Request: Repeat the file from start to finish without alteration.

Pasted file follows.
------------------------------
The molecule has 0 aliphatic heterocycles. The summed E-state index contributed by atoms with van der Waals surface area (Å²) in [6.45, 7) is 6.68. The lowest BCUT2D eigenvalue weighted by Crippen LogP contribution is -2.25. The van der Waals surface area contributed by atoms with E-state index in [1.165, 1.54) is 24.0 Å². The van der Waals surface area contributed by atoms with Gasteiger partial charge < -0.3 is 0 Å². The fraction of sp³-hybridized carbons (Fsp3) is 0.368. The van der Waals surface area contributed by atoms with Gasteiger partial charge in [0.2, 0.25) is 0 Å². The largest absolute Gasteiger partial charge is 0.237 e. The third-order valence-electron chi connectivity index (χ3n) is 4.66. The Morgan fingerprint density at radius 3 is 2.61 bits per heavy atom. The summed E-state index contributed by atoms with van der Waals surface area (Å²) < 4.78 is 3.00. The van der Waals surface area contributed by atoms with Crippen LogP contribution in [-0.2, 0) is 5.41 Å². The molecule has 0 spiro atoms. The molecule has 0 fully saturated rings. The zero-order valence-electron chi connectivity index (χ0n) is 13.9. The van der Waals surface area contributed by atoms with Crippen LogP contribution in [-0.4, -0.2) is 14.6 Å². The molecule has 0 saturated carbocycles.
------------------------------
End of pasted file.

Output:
The molecule has 0 aliphatic heterocycles. The summed E-state index contributed by atoms with van der Waals surface area (Å²) in [6.45, 7) is 6.68. The lowest BCUT2D eigenvalue weighted by Crippen LogP contribution is -2.25. The van der Waals surface area contributed by atoms with E-state index in [1.165, 1.54) is 24.0 Å². The van der Waals surface area contributed by atoms with Gasteiger partial charge < -0.3 is 0 Å². The fraction of sp³-hybridized carbons (Fsp3) is 0.368. The van der Waals surface area contributed by atoms with Gasteiger partial charge in [0.2, 0.25) is 0 Å². The largest absolute Gasteiger partial charge is 0.237 e. The third-order valence-electron chi connectivity index (χ3n) is 4.66. The Morgan fingerprint density at radius 3 is 2.61 bits per heavy atom. The summed E-state index contributed by atoms with van der Waals surface area (Å²) < 4.78 is 3.00. The van der Waals surface area contributed by atoms with Crippen LogP contribution in [-0.2, 0) is 5.41 Å². The molecule has 0 spiro atoms. The molecule has 0 fully saturated rings. The zero-order valence-electron chi connectivity index (χ0n) is 13.9. The van der Waals surface area contributed by atoms with Crippen LogP contribution in [-0.4, -0.2) is 14.6 Å². The molecule has 0 saturated carbocycles.